Money management - Respite care provided through vouchers

Paying for respite care


Some Councils issue vouchers or pre-payment cards for respite care which is usually temporary residential care. This system is based on pre-authorised spend from Council budgets with approved providers, but it could be used with any kind of provider in principle.



What are the outcomes we want to achieve?

  • People and their family or carers have a range of options to arrange respite care independently
  • Carers understand the entitlement for respite care of the person who uses services; what the local process is to access the scheme and that the entitlement will reduce the carers' need
  • The process for accessing and arranging respite care is straightforward enabling people to get the respite they need at the right time


What tools and resources do we need to do a good job? What are the steps we have to go through?

  • Carers assessment
  • Awareness that respite is usually a service for the person needing care
  • Carers can receive respite care in exceptional circumstances
  • Agreement with a range of local providers to offer respite care at an agreed price via a voucher scheme
  • Clear respite policy outlining:
    • Agreed approach for discretionary allocation of hours and charging related to whether the person who uses services/carer are formally eligible and owed a duty, or merely coping with access to a preventive service
    • Clear process for making 'top up' payments manageable
    • Flexible respite scheme and payment mechanisms:
      • DP
      • Clear expiry dates
      • Providers


What are the products we will have at the end of this process?

  • Respite care - in whatever form achieves the desired outcome
  • Information and advice on the local respite offer
  • Feedback from people who use services and carers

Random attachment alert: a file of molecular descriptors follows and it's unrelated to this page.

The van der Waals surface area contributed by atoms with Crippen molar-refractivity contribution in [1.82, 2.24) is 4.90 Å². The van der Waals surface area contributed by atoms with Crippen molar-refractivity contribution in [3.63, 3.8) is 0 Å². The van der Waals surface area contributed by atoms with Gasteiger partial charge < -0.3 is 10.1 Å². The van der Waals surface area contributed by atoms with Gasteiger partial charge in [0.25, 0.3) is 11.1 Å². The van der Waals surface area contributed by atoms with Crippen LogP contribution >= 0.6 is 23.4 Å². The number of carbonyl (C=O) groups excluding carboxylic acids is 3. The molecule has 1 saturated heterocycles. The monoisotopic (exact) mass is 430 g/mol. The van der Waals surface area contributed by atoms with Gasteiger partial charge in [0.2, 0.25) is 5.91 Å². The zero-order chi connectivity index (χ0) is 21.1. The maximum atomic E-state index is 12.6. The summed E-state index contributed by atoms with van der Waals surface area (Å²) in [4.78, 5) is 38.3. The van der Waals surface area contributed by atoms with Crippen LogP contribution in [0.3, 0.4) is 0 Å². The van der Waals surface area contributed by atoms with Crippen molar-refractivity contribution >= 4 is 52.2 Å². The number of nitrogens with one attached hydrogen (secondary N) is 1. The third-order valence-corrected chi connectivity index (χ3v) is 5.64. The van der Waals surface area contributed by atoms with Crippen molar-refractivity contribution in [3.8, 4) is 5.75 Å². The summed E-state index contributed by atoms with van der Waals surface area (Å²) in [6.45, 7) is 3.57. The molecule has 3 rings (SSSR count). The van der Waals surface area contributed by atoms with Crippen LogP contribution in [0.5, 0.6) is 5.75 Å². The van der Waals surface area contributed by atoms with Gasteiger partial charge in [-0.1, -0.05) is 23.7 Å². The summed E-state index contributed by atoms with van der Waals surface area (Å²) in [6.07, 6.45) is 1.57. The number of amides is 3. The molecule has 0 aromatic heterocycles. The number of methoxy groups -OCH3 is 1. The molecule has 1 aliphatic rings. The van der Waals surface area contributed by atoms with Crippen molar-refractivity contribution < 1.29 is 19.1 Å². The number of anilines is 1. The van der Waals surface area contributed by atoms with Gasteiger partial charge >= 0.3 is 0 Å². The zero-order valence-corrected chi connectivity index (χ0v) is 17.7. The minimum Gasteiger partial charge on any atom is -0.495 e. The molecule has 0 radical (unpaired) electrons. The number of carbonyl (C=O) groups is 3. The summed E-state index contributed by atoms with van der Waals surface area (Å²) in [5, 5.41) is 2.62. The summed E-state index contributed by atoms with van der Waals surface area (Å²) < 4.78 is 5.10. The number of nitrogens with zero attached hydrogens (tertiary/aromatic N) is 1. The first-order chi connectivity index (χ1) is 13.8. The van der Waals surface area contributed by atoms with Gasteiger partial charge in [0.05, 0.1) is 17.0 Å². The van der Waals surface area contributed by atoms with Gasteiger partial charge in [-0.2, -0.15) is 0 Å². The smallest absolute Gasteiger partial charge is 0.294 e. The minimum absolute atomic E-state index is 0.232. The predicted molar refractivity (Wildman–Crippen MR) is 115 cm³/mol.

When does this process start and end and within what timescales should this process be completed?

  • Begins with assessment of the person who uses services
  • Reviews should be held annually unless circumstances, or needs, change


Who needs to be involved and what is their role? Who is taking the lead?

  • Person
  • Family or carer
  • Independent applicable chosen representative
  • Interpreter
  • Brokerage team
  • Care navigator


Under the Care Act the Council cannot give people with care needs a flat rate of respite. The council has to work out, with them, what service would meet their eligible assessed unmet needs. This depends upon how much an informal carer can help, the type of support that they need, and the carer's willingness and ability to care. The Council also needs to consider how respite care is provided i.e. funded from the carer's personal budget (PB) or from the personal budget of the person with care needs either way, respite is something provided directly to the person with care needs, so the carer should not be charged.


  • Case Study: Doncaster Council - Respite care provided through vouchers (pdf - 161Kb) (opens new window)

    Doncaster Metropolitan Borough Council (DMBC) offers people a personal budget as a direct payment to purchase their respite care. This provides them with greater choice and control over how they meet their respite care needs. The Council's previous offer for respite care had been a voucher scheme where tokens were exchanged for short break provision in residential, elderly mentally ill (EMI) or nursing settings. Only a quarter of vouchers issued in 2013/14 were exchanged for respite indicating that this offer did not appear to meet service user or carer need. An added bonus for the Council has been a streamlining of their administrative role by using a proportionate approach to the social care journey. (See case study: Proportional approaches).


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